MyLibraryCardWoreOut More than 1 year ago
This book was a really good book. I would have to say that its content was for more mature readers. There was nothing inappropriate, but it was long, and there were some things which younger people may not understand. I chose this as one of my summer reading books for my school. Some people at the school recommended the book and so I decided to try it out. I loved it. The book did start off a little slow but once you got into it, it was much better. The story was about this researcher, Charles Martel, who was a cancer researcher. His daughter was diagnosed with leukemia and Charles just kind of lost it. He had lost his wife a few years earlier so he was married to Cathyrn, the stepmother. Cathryn was a very supportive character in the book. She would always back him up and she would always be there for Rachel, Charles' daughter. There were two other big-ish characters in the story. There was Chuck and Jean Paul. They were Charles' sons. Chuck was about as annoying as you could get, but Jean Paul was more understanding when it came to things. He stood on the sidelines and watched. Yes, he would annoy his sister from time to time, but otherwise he was a gentle soul. Towards the end of the book Charles started to lose his mind. His mind itself was perfectly fine, but with all the stress he just started to have some weird thoughts - thoughts that were irrational. The characters in this book were not extremely well described but they did not have to be. You got all of their personalities. You did not really need to know what they looked like. Also there was so much going on, it would have been a bit too confusing. I liked how the characters were not described, because with all that was going on, I got to use my imagination. The personalities of each character were. Rachel - loving, caring, has lots of responsibility as she took over the female role after her mother died, cares about everyone else before herself Charles - a smart researcher, easily angered, sharp tongue, wily, wants Chuck to follow in his foot steps Cathryn - arbitrator, loving, caring Chuck - annoying, easily annoyed, quite strong, doesn't want to follow his fathers footsteps Jean Paul - loving, brother-like (has the moments when he picks on his sister, but cares too), quiet I would recommend for you to go and check this book out of the library. It is for older readers like 15 and up, but otherwise this was a really good book.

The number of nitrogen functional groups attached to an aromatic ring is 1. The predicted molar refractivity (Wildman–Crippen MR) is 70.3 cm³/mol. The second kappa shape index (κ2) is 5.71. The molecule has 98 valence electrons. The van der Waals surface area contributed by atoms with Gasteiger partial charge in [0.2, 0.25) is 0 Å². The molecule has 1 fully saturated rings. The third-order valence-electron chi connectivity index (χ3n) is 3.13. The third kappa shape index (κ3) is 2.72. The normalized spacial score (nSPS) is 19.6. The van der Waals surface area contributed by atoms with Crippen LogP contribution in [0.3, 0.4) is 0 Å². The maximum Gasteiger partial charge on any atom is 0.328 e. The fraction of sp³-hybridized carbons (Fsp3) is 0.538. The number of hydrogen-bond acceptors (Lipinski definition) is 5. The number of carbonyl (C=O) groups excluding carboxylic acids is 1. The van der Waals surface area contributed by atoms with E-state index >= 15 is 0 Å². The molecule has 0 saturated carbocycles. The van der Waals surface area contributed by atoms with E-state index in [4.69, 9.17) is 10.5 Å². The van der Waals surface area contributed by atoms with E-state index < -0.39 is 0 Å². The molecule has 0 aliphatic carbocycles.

Anonymous More than 1 year ago
Imsorry, ok? Meet me in fever result 10 in the next 5 min. Please. I have... something to ask u.